Wednesday, February 10, 2016

Why I Sing (Even Though I Don't Sound that Good)

    I sing a lot. I sing while on hold talking to friends on Skype. I sing in the shower. After I'm done with this post, I'm gonna sit down at the piano and sing, even though I have a cold and I sound like I have a clothespin over my nose. I sing while I do school, I sing with my music that I stream, I sing to my Christian music, I sing to my fight music, I just sing a lot!

     One of the more interesting changes I've noticed in myself since I began listening to more contemporary music with a clear conscience is that I have become unafraid to get caught up in my music. I'm willing to sway to my music, willing to raise my hands (though usually that's when I'm by myself in my room), willing to clap. I'm willing to get involved with the worship, something I absolutely would have frowned upon three or four years ago.

     After looking over an online discussion on the subject, I started going over my arguments and thoughts for more free worship and expressive worship. The most striking passage I have ever come across is Ps. 150, particularly the simple phrase, "Praise Him with the loud, clashing cymbals!"

     Now, I have yet to walk out of a Baptist church service with our grand pianos and hymnbooks and say, "Whew, that was a Ps. 150 service!" Shout to the Lord? Dance before Him? Praise Him with loud, clashing cymbals? Where is our passion to worship and glorify God, to stand in awe of Him and praise Him for who He is and all He's done?

     The psalms are in so many cases strikingly different from the songs we sing. The psalms over and over again point back to the greatness of God and the smallness of men. They praise Him for His attributes, praise Him for His sovereignty, praise Him for His mighty deeds, praise Him for His just judgments, and praise Him for His omnipotence.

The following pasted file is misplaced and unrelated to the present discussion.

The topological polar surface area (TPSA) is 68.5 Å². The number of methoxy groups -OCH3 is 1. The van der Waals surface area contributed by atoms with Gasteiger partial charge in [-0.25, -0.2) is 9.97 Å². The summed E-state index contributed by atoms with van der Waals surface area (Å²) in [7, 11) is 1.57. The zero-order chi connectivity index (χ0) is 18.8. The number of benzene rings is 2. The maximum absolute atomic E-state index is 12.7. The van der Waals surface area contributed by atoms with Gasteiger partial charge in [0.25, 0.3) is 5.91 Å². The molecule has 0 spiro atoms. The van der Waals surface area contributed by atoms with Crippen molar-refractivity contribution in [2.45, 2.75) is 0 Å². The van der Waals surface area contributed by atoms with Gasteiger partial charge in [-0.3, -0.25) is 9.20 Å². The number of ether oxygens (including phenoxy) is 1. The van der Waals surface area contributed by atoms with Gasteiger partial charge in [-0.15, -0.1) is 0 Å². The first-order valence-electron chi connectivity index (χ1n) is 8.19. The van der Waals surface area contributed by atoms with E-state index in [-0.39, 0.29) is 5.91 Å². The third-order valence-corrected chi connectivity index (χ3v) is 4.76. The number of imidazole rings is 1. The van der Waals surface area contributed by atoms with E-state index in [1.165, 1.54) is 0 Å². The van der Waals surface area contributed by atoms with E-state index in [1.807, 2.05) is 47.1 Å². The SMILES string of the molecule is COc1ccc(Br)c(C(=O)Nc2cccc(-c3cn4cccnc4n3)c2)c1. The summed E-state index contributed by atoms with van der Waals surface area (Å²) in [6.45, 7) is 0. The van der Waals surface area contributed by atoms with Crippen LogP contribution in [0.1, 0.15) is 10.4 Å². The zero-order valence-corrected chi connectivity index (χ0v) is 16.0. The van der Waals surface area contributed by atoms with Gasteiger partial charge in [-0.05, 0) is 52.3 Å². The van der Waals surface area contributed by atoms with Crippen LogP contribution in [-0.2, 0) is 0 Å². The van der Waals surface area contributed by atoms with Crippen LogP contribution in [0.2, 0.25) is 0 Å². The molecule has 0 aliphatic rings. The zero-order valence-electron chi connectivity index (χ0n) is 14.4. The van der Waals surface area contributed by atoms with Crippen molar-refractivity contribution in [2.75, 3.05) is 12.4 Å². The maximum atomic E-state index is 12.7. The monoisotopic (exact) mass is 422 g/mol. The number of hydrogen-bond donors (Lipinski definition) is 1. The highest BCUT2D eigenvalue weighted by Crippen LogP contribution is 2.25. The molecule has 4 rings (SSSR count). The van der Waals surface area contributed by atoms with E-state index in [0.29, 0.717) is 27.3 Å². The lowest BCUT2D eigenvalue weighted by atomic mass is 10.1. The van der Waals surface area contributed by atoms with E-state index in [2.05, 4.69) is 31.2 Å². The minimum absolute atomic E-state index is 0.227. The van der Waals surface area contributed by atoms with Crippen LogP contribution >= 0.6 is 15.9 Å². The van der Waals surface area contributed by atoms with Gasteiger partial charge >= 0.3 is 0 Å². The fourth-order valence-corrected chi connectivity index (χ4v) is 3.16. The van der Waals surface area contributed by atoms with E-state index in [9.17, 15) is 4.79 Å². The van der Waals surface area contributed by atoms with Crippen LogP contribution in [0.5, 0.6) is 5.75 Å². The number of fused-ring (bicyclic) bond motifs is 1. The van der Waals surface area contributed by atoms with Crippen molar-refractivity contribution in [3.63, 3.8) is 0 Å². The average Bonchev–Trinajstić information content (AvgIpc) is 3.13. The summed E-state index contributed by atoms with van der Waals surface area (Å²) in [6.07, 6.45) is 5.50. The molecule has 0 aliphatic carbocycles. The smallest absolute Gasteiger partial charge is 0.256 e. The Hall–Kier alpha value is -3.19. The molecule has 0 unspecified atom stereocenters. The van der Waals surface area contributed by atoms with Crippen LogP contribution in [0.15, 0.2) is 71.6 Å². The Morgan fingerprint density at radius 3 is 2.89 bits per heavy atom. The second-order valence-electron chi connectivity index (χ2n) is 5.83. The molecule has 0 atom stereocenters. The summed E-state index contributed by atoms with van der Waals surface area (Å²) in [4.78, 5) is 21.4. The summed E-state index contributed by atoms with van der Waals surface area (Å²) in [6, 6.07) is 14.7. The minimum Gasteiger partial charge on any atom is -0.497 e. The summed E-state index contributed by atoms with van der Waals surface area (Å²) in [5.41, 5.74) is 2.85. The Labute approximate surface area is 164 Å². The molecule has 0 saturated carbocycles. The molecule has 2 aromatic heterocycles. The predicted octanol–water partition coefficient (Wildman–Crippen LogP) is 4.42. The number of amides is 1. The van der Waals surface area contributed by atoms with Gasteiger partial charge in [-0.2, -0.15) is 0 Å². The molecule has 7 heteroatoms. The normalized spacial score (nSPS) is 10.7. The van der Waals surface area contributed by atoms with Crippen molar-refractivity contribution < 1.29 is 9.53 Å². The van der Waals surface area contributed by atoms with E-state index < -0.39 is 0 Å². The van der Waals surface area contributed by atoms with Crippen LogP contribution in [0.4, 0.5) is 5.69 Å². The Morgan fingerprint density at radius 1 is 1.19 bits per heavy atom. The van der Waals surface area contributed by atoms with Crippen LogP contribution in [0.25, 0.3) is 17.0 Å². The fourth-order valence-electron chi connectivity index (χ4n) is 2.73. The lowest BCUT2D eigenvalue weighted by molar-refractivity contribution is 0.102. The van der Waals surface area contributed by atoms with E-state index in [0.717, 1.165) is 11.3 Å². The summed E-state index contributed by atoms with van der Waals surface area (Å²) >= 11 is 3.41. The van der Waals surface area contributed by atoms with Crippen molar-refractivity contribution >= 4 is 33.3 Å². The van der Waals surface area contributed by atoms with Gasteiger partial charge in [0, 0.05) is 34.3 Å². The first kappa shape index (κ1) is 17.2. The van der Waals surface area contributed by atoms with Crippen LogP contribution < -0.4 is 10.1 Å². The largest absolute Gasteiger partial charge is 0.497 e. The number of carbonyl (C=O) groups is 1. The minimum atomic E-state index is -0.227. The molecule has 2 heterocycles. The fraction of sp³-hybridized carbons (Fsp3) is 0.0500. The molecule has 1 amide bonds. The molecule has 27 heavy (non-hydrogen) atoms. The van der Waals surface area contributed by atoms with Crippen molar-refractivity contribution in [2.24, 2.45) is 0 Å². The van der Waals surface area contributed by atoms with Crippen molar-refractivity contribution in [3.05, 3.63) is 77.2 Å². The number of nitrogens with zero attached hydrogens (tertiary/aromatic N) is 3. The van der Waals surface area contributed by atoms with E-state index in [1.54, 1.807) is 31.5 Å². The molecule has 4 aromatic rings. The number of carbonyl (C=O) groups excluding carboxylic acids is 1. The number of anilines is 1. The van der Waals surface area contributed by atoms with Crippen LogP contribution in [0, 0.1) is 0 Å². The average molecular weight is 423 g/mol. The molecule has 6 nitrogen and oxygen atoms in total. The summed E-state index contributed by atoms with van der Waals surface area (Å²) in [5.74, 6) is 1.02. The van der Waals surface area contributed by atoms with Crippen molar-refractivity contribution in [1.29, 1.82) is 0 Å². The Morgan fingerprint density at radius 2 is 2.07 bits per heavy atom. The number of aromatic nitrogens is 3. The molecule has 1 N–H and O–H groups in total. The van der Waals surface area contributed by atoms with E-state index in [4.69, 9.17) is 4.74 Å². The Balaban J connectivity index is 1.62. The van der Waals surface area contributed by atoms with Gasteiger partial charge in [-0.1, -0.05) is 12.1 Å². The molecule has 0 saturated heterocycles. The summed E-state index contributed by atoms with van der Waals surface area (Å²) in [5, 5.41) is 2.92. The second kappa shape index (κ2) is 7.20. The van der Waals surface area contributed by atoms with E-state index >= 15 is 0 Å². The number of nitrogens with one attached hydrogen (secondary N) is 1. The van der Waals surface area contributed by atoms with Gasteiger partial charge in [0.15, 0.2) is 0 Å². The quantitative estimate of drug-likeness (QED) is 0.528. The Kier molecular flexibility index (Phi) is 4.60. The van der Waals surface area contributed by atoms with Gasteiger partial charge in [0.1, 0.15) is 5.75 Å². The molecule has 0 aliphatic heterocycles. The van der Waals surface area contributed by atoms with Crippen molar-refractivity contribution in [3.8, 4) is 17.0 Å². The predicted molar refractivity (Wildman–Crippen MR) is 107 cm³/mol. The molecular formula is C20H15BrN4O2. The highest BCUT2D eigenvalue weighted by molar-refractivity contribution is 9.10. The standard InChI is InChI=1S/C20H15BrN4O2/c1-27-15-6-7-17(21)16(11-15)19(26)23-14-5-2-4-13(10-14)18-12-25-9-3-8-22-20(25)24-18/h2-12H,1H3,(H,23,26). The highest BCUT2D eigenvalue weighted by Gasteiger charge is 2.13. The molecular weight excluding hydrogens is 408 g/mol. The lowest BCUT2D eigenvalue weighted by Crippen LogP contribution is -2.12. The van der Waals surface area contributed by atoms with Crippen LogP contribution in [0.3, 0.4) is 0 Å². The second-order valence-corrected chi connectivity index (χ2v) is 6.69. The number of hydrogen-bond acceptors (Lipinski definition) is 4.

I'll be honest, I don't know why we believe it's normal to go through life as believers without enthusiasm for God and His glory. How is it that we can go to church, listen to the proclamation of the gospel and God's deep and abiding love for us, but then worship by glumly singing "I Surrender All" for the fiftieth time.

     What David calls for in Ps. 150 (if you haven't yet, you really should look at it (here). The kind of passion David is describing is loud, boisterous, and quite frankly, there's no other way to say it than dramatic. Loud clashing cymbals? Dancing? His basic message is to praise God with every instrument at our disposal at the loudest pitch possible. As is consistent with his statements in other places to "shout to the Lord", our praise should be loud and wildly joyful in who He is, not restrained by intellectual knowledge alone. There should be an intellectual and an emotional response to a gospel that appeals to both our intellect and our emotions.

     David's psalm reflects passionate worship, vocal and very loud worship. So my thoughts are rather simple. We should not be afraid of worshiping loudly, vocally, and passionately. So yes, clap those hands, sway that body, and raise those hands in the air. Praise Him for all His wondrous deeds!

1 comment:

  1. Though I object to the second half of your title there, I think your post is pretty spot-on! :)